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Philosophical Studies

, Volume 158, Issue 2, pp 313–342 | Cite as

Discourse dynamics, pragmatics, and indefinites

  • Karen S. LewisEmail author
Article

Introduction

Everyone agrees that conversations take place in a context. This is not to merely point out that conversations occur at a time and a place, or that there are particular speakers and hearers, though this is all of course true. Conversations take place against a background of mutually recognized facts: facts about the beliefs and presumptions of the participants, facts about the information conveyed thus far, facts about what’s under discussion, and so on. Although there is some disagreement as to the exact nature of conversational contexts, it is generally agreed that they record these sorts of facts.

As Stalnaker ( 1978) and Lewis ( 1979) first pointed out, the context both affects and is affected by the utterances in a conversation. Consider a conversation in which I ask (1) and another one in which I ask (2):
  1. (1)

    Do you know of a nice, flat road for bike riding?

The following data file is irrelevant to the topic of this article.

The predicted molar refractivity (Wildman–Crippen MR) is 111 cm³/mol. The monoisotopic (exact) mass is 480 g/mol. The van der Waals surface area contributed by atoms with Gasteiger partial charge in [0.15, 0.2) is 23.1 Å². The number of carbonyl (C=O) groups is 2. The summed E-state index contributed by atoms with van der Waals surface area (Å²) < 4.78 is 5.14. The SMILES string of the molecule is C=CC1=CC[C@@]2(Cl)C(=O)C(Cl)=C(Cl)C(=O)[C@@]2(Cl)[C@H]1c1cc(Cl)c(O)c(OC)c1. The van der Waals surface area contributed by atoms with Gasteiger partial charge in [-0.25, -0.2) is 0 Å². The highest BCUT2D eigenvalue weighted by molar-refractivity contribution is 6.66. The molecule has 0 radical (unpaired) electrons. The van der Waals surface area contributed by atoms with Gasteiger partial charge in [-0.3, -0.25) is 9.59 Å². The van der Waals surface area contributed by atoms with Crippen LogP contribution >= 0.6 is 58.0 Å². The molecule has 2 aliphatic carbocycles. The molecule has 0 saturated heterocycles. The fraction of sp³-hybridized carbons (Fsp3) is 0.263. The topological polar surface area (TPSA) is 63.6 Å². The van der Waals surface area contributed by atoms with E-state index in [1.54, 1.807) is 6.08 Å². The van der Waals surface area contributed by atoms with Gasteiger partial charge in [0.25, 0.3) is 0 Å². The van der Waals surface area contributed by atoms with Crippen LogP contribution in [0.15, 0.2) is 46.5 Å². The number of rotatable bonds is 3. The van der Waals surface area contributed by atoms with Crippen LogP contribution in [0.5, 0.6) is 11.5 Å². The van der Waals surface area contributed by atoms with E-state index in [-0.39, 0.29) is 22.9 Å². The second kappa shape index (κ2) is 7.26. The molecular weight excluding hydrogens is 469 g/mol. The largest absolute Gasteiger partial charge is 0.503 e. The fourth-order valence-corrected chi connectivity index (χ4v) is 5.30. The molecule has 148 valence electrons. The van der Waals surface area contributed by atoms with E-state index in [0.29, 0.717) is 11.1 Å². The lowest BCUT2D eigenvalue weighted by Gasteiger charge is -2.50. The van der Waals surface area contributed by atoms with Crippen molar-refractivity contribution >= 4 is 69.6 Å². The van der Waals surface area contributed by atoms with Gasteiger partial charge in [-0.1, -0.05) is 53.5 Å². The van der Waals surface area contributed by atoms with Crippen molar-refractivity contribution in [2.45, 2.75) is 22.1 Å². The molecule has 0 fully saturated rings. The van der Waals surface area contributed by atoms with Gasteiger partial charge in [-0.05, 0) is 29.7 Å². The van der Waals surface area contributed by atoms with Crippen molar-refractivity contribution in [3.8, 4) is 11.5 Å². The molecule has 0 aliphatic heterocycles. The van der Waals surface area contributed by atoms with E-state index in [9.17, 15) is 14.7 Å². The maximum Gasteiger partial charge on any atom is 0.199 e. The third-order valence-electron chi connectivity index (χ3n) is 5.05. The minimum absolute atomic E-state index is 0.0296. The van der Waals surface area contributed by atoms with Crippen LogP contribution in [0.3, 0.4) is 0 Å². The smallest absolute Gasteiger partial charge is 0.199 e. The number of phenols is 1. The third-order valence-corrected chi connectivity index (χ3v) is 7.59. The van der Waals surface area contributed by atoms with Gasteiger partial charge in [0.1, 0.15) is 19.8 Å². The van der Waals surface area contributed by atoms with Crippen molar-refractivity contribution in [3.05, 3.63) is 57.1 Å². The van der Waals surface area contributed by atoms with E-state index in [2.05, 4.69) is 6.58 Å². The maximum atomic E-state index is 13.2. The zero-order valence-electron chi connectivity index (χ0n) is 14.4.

2. (2)

    I need a large, flat surface for a physics experiment. Do you know of any?

     
In the first case it is...

Keywords

Scalar Implicature Conversational Context Dynamic Semantic Discourse Referent File Card 
These keywords were added by machine and not by the authors. This process is experimental and the keywords may be updated as the learning algorithm improves.

Notes

Acknowledgments

Thanks are due to Josh Armstrong, Andy Egan, Thony Gillies, Gabe Greenberg, Robin Jeshion, Michael Johnson, Jeff King, Ernie Lepore, Eliot Michaelson, Sarah Moss, Jason Stanley, Will Starr, Catherine Wearing, the members of the Rutgers philosophy of language work-in-progress group, and the participants at the Bellingham Summer Philosophy Conference 2011 for helpful comments and discussion. Earlier drafts of this work also benefited from the comments of audience members at the Rutgers Center for Cognitive Science semantics discussion group and the Rutgers Philosophy Department graduate student colloquium. All mistakes are of course my own.

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Copyright information

© Springer Science+Business Media B.V. 2012

Authors and Affiliations

  1. 1.Department of PhilosophyUniversity of Southern CaliforniaLos AngelesUSA

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